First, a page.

Professor Nigel Tapper

Professor Nigel Tapper

Professor Nigel Tapper completed his PhD on urban climate, a subject matter that was distinctly unsexy at the time. Now, thirty years later and on a warmer planet, Nigel is involved in an expert panel on infrastructure and settlement of the Intergovernmental Panel on Climate Change (IPCC), and the Cities as Water Supply Catchments program, helping to bring down the mercury in our urban areas and the planet as a whole.

The Cities as Water Supply Catchments is a multi-disciplinary, multi-faculty program funded by the state science agenda and the federal water research initiatives, in conjunction with around 45 industry partners. The program is looking at the value of stormwater harvesting as a way of both securing water supply and adapting to climate change. In particular, it will mitigate urban warmth, which with increasing urban populations is growing at a rate on top of global warming.

‘What we’ve got is a problem in that at precisely the same time that climate change appears to be really starting to impact many parts of the world we have this ‘critical nexus’ of climate change, urban warmth, people moving into cities, and greater extremes. In 2009, we had a major heat wave event that caused close to 400 deaths in Melbourne, and if we don’t adapt – physiologically or technologically – we’re going to see more.’

Nigel’s specific interest lies in capturing water from storm-water drains that in Melbourne’s case would otherwise be lost to Port Phillip Bay.

‘Roughly speaking, it’s the same amount that we bring into the city as piped fresh water, so it’s a bit of a no-brainer. If there are ways that we can capture the water that is falling into the cities, and keep a large portion of that in the urban environment to provide green infrastructure, we can improve water security and improve the urban climate – all at a time when droughts and climate change are occurring.’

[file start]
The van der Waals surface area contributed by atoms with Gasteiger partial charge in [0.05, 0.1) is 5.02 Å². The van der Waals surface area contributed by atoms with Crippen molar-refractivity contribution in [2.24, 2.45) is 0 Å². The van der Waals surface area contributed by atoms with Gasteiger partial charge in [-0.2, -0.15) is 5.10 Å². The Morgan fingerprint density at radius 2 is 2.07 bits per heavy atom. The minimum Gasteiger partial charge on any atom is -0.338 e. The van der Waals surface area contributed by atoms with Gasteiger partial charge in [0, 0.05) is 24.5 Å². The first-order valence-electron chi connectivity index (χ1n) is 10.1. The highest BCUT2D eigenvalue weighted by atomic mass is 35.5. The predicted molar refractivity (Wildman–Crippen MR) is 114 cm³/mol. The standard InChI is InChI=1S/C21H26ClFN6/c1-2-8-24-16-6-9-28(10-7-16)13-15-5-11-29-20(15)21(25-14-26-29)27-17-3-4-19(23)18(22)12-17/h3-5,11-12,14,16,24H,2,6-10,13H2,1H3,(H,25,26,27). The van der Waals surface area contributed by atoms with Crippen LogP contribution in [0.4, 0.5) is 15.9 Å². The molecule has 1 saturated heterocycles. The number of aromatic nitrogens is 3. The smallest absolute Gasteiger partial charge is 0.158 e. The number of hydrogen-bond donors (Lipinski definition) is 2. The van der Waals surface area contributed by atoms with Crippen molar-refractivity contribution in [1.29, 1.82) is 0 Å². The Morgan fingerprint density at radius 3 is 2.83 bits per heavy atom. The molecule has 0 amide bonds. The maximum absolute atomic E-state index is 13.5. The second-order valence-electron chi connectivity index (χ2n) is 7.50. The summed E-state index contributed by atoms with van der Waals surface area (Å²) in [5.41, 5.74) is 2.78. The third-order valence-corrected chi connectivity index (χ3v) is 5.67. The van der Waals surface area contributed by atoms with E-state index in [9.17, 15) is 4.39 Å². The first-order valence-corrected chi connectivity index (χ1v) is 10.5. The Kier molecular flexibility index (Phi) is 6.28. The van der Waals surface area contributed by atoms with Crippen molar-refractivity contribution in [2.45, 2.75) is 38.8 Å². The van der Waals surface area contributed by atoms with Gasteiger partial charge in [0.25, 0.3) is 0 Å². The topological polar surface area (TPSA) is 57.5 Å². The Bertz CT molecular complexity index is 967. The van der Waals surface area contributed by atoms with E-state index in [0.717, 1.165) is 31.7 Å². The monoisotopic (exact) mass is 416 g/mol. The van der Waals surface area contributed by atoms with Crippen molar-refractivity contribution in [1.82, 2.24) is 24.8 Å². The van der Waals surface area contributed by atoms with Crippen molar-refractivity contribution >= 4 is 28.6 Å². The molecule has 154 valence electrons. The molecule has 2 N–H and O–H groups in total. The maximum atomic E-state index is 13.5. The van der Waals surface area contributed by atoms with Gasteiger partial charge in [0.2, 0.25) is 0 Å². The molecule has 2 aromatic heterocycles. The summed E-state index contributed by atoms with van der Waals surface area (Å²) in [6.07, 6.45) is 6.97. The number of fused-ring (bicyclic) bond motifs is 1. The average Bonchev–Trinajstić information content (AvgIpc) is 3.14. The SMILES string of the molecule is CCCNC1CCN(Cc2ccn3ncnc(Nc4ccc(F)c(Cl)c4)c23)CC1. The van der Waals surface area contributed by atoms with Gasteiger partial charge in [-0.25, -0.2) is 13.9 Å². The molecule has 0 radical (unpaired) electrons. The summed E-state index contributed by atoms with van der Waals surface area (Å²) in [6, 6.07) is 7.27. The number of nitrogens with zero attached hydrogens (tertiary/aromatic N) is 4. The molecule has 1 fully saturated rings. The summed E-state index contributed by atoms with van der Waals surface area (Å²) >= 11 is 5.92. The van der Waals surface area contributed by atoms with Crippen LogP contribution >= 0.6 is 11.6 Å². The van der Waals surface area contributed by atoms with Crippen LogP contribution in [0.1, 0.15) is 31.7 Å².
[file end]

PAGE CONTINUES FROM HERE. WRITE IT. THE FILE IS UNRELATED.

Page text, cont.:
Nigel’s research has also been on major dust sources and their impacts in Australia.

‘We’ve been sampling dust, for example off the Alpine snow-pack of New Zealand, and we’ve found viable bacteria in that dust. That dust not only increases the sunlight absorbed into the snow and increases the rate it melts, but if it’s in large enough quantities, the pathogens the dust is carrying could damage the Great Barrier Reef, and get into our water systems, and impact human health.’

Magnetic termite mounds south of Darwin in northern Australia have also provided Nigel with inspiration on smart urban designs.

‘By building these blade-shaped mounds perfectly north-south, rather than east-west, [termites] can regulate their temperature much more efficiently. And by taking the soil material from the ground and consolidating it in the mounds, they’re changing the thermal characteristics of the soil, so it’s a much better insulator.’

Will we be seeing buildings shaped like termite mounds in our CBD of the future then?

‘Why not,’ says Nigel. ‘If we’ve seen something happening in nature that seems to be efficient, why not copy it?’